It was always unrealistic to expect legislators would raise any taxes -- no matter how fair the action -- in a year when they expect to spend nearly $1 billion in surplus.
Just the same, my first major disappointment with Gov. Mike Beebe was his statement ruling dead in the water even before the session began any discussion of the severance tax on natural gas and timber.
It's a state shame that we assess almost no severance tax on gas, thanks to the Stephens' family's long influence over the legislature. When we buy gas from Texas, Oklahoma and other states, we pay a severance tax in those states that supports schools and other parts of govenrment. When Arkansas gas is sold to Texas and Oklahoma, ratepayers there get a bargain because we charge no tax.
With potentially major new production from the Fayetteville shale, it's time again to consider whether producers should pay a tiny bit more for depleting a finite resource, particularly since shale exploration almost certainly will bring some attendant environmental costs.
But, according to a correspondent of the Blog, there's a more pressing concern. He says there's a widespread failure to assess and collect the commercial property tax, particularly in the gas industry. The correspondent sends a short opinion piece on the subject, written by a friend of his with some insight into tax practices. Food for thought.
GIEST OPINION FROM A WRITER REQUESTING ANONYMITY
As Arkansas turns its attention to the possible economic boom that could come from the exploitation of the Fayetteville Shale, it seems a history lesson is in order.
Arkansas has a long history of giving away its natural resources to developers who take the profits and run. One has only to look around and see the record of the extractive industries and their impact on the economy of Arkansas.
But while the General Assembly might be considering a higher severance tax, there is a tax that is already on the books that is woefully underassessed and collected. That tax is on commercial personal property. The large industries of Arkansas are what is called self-assessors. They tell the county tax assessor what they own and HOW MUCH IT IS WORTH!! We ordinary citizens must assess every year and we are told how much it is worth and the tax is assess accordingly.
I am very sure each and every Arkansan underreports what they own, but that is a drop in the bucket when it comes to the value of industrial equipment.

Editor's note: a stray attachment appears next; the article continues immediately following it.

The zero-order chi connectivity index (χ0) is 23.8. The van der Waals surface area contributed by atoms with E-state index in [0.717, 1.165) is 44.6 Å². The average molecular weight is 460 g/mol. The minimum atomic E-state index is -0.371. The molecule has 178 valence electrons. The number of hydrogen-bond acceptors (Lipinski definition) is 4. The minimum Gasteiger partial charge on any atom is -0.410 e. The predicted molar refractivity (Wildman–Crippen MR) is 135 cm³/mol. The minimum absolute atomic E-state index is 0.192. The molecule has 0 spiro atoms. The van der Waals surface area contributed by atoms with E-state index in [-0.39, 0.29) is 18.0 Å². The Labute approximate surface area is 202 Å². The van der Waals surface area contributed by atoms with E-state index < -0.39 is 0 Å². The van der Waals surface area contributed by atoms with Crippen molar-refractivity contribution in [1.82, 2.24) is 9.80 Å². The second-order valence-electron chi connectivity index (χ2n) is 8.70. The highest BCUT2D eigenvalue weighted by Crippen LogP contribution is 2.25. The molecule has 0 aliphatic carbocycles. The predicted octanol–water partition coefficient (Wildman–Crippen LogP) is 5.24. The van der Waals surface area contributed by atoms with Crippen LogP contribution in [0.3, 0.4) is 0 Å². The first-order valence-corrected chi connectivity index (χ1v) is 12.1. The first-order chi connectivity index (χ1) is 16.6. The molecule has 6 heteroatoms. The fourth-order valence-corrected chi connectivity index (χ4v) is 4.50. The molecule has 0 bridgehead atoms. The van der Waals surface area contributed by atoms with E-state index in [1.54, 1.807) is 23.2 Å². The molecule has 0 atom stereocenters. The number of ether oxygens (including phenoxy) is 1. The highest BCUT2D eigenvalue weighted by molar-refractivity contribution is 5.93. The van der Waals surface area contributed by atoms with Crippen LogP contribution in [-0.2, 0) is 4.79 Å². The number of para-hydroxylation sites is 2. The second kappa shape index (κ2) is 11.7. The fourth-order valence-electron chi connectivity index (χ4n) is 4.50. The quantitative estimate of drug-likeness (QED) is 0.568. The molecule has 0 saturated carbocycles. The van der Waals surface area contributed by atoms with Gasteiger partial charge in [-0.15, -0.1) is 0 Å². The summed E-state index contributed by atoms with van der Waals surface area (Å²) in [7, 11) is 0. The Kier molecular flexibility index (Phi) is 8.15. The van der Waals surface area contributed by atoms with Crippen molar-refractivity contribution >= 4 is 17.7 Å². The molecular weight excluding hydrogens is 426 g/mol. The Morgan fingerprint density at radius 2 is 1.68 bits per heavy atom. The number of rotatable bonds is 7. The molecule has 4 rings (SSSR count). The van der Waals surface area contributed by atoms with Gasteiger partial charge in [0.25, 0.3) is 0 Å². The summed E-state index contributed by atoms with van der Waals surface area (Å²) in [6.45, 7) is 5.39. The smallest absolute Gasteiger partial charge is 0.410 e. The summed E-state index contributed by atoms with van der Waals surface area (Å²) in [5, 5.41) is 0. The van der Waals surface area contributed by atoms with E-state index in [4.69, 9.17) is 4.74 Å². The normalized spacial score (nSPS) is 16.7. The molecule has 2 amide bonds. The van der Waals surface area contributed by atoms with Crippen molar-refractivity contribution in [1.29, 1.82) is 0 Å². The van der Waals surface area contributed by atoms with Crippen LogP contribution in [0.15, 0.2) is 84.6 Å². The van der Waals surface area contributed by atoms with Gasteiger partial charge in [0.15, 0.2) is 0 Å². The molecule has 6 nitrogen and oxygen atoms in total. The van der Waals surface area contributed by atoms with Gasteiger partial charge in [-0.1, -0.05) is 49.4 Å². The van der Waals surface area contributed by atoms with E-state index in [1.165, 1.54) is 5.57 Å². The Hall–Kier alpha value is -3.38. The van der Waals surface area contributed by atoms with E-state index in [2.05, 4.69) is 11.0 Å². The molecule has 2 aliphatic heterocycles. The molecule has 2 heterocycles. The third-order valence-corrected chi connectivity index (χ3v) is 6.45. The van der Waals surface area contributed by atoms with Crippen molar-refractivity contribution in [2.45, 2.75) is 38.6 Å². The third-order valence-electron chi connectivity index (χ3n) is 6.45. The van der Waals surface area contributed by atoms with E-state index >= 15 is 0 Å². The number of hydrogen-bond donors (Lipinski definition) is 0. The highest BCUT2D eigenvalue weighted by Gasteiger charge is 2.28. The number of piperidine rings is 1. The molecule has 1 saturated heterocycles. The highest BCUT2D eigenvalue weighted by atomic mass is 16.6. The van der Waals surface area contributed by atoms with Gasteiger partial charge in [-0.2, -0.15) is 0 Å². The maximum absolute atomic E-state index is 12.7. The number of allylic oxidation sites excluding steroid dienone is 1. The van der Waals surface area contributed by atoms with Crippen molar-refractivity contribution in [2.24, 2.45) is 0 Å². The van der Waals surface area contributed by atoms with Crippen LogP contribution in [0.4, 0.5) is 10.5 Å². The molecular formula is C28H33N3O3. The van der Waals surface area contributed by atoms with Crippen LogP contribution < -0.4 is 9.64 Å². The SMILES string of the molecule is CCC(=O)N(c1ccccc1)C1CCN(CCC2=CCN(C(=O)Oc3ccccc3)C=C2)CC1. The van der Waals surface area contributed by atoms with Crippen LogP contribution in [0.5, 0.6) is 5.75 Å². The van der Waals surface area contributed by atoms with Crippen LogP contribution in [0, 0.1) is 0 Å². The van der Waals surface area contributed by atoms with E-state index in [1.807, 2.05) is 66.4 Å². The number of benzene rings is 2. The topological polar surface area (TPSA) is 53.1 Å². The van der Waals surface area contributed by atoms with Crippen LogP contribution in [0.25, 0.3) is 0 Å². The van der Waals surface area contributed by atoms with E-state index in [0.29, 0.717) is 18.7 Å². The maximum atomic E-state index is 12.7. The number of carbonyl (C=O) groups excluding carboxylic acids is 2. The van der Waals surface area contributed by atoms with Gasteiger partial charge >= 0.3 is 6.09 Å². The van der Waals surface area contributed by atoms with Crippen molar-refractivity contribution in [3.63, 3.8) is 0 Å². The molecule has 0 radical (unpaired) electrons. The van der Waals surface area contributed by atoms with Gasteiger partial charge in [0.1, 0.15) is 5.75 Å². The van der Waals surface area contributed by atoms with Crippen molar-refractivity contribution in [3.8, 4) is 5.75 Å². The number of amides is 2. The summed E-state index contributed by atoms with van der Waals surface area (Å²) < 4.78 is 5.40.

However, let’s take and example of the commercial under-reporting. The Franklin and Logan County tax assessors have said in public that less than one (1) percent of the gas production companies commercial personal property value is on the tax books. It is also important to note that once a well is drilled and the natural gas is pumping it must be compressed to get it to flow through the pipeline. It is also important to note the value of all the infrastructure it takes to get the cell phones we carry around to work properly. And, think of all the equipment that will be coming into Arkansas to convert all that gas in the Fayetteville Shale into usable natural gas that will all be piped to the Northeast and sold at a high price. My understanding I that they are already building the pipeline.
The loss of school revenue at present is significant. As an example, Franklin County has 1,243 active gas wells that have to have pumps, pipelines, dehydration units, meters, and separators. The well itself has an average value of $1.5 to $2 million dollars. The question to ask is has the attending equipment been assessed and is it on the tax rolls? There are many other industries involved all across Arkansas. Will this silent corruption be allowed to continue? Think of the potential loss of revenue as a result of the Fayetteville Shale. These industries must not be allowed to remain on the honor system? The needs of the schools are too great. Do you think the General Assembly has the political will to do something? I don’t. Not unless there is a great outcry from the people on this silent corruption. Meanwhile in the General Assembly, many of these same industries are stepping up and demanding more tax breaks. What will you do??